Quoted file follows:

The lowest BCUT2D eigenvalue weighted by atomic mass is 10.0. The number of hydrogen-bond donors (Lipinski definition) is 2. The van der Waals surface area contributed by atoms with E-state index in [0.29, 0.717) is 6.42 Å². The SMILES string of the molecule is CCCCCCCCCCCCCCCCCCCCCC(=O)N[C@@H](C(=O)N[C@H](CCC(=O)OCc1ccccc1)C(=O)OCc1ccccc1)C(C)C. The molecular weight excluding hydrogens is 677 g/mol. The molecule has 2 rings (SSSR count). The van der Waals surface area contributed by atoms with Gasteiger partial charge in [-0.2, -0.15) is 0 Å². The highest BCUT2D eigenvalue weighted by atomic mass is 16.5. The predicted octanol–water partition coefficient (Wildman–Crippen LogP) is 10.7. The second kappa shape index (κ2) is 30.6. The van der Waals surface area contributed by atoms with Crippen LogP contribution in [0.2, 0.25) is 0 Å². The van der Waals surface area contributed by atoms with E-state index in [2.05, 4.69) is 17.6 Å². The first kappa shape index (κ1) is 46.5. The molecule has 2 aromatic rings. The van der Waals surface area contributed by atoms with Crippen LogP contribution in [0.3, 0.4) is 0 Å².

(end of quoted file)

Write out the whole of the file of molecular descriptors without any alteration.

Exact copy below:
The lowest BCUT2D eigenvalue weighted by atomic mass is 10.0. The number of hydrogen-bond donors (Lipinski definition) is 2. The van der Waals surface area contributed by atoms with E-state index in [0.29, 0.717) is 6.42 Å². The SMILES string of the molecule is CCCCCCCCCCCCCCCCCCCCCC(=O)N[C@@H](C(=O)N[C@H](CCC(=O)OCc1ccccc1)C(=O)OCc1ccccc1)C(C)C. The molecular weight excluding hydrogens is 677 g/mol. The molecule has 2 rings (SSSR count). The van der Waals surface area contributed by atoms with Gasteiger partial charge in [-0.2, -0.15) is 0 Å². The highest BCUT2D eigenvalue weighted by atomic mass is 16.5. The predicted octanol–water partition coefficient (Wildman–Crippen LogP) is 10.7. The second kappa shape index (κ2) is 30.6. The van der Waals surface area contributed by atoms with Crippen LogP contribution in [0.2, 0.25) is 0 Å². The van der Waals surface area contributed by atoms with E-state index in [2.05, 4.69) is 17.6 Å². The first kappa shape index (κ1) is 46.5. The molecule has 2 aromatic rings. The van der Waals surface area contributed by atoms with Crippen LogP contribution in [0.3, 0.4) is 0 Å².